Throughout May, Better Hearing & Speech Month, we are celebrating all of the therapy professionals who help their patients overcome and adapt to communication challenges. For those interested in learning more about a Speech-Language Pathologist career, let’s review the variety of employment settings for SLPs.
Educational Setting – According to the American Speech-Language-Hearing Association (ASHA), more than 56% of the nearly 150,000 SLPs work in an educational setting with most being in schools and the other 3% in colleges and universities. School setting SLPs work in Early Intervention, Preschool, and K – 12 conducting screenings and diagnostic evaluations for children with mild to severe disabilities. Most school setting SLPs perform the full spectrum of typical duties beyond the time spent working with their students on listening, speaking, reading, writing, and general learning strategies to include developing Individualized Education Programs (IEPs), completing all required documentation, counseling and educating family members, and more. Some districts employ a type of SLP that doesn’t actually work with students providing therapy services. Called Case Manager SLPs, these professionals focus primarily on the administrative aspect of student services to include written evaluations, developing service plans, referrals, preparing all state, local, and federal documentation, and strategic consultations with therapy staff and general education staff members.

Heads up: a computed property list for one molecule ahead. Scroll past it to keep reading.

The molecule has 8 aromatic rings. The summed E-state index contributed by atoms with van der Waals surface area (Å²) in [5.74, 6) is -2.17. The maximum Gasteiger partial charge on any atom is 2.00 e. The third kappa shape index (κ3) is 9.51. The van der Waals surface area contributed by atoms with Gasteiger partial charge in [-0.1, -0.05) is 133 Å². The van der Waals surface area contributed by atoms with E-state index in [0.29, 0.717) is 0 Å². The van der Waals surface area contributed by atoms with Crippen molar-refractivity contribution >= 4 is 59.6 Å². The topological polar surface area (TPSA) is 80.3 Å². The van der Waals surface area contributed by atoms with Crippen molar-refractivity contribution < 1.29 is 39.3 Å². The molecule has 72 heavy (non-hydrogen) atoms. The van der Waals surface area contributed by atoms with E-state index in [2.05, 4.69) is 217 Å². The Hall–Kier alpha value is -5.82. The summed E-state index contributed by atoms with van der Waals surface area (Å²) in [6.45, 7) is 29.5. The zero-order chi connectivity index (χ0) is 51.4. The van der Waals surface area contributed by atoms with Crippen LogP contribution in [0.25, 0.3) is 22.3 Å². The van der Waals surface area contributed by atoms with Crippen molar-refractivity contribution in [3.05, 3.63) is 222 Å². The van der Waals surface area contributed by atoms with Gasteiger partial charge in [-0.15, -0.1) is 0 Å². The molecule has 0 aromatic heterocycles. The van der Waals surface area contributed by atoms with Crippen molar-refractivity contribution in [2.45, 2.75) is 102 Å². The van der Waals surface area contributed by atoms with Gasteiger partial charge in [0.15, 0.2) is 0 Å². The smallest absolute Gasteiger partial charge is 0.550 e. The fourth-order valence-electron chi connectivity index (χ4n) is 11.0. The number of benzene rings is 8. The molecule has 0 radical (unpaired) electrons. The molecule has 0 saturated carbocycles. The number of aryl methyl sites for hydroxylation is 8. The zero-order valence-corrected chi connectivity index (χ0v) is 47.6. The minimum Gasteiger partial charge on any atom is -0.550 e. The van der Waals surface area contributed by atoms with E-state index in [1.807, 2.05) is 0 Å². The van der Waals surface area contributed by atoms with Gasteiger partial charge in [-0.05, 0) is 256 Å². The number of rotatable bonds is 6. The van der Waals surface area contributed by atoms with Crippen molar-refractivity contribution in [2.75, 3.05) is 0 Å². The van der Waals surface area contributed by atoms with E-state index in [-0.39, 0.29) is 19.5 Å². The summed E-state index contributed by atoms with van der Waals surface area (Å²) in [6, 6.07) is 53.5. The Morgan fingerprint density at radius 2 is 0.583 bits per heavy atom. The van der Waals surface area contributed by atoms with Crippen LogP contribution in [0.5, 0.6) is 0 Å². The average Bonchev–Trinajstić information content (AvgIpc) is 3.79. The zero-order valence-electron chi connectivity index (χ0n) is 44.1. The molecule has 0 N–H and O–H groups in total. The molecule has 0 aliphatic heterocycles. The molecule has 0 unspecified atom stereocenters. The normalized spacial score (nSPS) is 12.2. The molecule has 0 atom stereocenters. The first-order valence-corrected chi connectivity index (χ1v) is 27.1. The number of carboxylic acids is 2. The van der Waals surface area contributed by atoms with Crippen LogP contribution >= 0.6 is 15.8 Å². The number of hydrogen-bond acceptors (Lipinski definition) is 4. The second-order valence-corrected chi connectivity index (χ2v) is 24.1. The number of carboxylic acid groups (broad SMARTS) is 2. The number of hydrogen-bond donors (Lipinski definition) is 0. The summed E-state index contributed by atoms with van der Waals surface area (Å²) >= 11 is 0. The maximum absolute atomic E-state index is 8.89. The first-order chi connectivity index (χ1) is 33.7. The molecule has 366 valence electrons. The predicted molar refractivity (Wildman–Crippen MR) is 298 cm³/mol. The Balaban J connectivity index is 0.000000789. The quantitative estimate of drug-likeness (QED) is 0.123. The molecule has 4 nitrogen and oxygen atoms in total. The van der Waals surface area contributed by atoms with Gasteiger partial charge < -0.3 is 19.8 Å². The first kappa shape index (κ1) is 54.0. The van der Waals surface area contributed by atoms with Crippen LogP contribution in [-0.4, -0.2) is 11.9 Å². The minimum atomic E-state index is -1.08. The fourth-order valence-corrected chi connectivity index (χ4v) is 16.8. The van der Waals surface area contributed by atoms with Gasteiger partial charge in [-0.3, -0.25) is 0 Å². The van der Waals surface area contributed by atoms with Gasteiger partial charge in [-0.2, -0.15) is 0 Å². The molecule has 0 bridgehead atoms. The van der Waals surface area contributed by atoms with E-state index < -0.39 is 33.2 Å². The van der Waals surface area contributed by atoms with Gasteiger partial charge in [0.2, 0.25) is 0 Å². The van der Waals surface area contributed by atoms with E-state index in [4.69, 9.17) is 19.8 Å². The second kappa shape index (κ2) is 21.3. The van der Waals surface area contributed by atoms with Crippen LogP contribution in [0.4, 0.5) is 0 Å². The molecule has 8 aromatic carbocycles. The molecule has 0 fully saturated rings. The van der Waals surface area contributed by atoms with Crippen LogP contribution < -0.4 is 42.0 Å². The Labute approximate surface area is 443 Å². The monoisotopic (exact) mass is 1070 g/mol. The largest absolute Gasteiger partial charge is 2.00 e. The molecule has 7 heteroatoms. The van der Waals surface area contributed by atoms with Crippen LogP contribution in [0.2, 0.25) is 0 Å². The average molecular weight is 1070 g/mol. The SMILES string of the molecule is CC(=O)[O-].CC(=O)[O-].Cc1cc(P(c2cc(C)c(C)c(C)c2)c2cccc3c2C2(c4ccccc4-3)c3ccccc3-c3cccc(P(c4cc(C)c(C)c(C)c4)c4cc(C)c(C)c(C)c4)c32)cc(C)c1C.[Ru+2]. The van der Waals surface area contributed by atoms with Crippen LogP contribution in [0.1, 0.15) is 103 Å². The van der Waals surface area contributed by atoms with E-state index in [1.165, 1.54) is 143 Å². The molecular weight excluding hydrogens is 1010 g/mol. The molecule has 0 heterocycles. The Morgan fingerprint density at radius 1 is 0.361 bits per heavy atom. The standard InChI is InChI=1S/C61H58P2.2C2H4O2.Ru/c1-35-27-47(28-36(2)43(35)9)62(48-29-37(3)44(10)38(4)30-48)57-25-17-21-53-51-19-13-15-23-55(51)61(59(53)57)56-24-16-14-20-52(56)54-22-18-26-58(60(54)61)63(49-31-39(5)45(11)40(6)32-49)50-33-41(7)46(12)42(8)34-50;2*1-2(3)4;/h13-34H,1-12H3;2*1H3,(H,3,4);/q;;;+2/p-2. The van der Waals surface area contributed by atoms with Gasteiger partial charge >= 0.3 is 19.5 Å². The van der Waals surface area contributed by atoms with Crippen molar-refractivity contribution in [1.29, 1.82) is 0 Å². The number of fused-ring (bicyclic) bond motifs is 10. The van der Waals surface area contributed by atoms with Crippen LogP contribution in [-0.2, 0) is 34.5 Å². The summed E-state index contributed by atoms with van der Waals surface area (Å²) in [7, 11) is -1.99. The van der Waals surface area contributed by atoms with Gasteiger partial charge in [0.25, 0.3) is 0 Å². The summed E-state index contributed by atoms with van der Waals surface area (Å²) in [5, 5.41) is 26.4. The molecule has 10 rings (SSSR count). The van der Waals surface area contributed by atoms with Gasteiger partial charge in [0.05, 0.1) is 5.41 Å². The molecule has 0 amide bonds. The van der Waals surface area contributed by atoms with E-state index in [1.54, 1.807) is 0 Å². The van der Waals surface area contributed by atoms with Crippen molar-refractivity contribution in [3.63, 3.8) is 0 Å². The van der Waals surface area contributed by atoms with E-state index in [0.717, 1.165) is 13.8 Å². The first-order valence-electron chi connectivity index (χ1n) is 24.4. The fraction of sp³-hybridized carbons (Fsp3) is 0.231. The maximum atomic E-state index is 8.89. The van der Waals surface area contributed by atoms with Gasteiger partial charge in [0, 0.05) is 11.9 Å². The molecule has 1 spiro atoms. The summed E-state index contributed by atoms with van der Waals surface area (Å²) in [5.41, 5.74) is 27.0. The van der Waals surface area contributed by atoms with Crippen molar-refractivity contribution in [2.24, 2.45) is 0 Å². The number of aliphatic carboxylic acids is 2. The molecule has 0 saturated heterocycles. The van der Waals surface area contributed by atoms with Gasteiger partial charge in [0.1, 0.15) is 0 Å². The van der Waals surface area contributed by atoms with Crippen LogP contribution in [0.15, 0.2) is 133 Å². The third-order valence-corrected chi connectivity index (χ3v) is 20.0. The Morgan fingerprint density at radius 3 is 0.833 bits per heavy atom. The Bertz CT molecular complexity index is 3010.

Health Care Settings – If an SLP is not employed in an educational setting, there is a good chance they are working in health care. About 13% of SLPs work in a hospital, 16% in a nonresidential facility, and the remaining 10% work in a residential health care facility.
- Hospitals – SLPs working in a hospital provide a range of services for varying populations depending on the type of hospital they are employed in, including Veteran’s Administration or Children’s Hospitals. Treatments include diagnosing and treating communication and language disorders or swallowing problems. Hospital SLPs also provide counseling to patients and their families as well as educating them about continuing treatment plans.
- Non-residential Facilities – A growing setting for SLPs is the treatment of patients of all ages in their homes. SLPs working in home care are often employed by home health agencies, early intervention programs, or even be in private practice. Other non-residential settings include working in outpatient clinics and physician’s offices.
- Residential Facilities – Skilled nursing, assisted living, and other residential facilities provide the setting for SLPs who are essentially performing the same treatments as their hospital counterparts but are seeing patients who are staying in treatment for longer periods of time to develop or improve functional skills.
Tele-therapy – Another setting that deserves mentioning is the growth in tele-therapy services. Patients who live in rural areas or who don’t have easy access to therapy services are being treated in greater numbers from SLPs who are working over the internet from a home office. Making the leap into private practice tele-therapy from home is a big decision for any SLP, but with a good computer and strong internet connection, many are finding that it is a desirable option for their specific career situation.
What setting are you most interested in as an SLP? Are you considering a change? Share your thoughts in the comment section below or join the discussion on our Facebook page. You can also speak with a recruiter to learn about the many opportunities we have available through our nationwide network.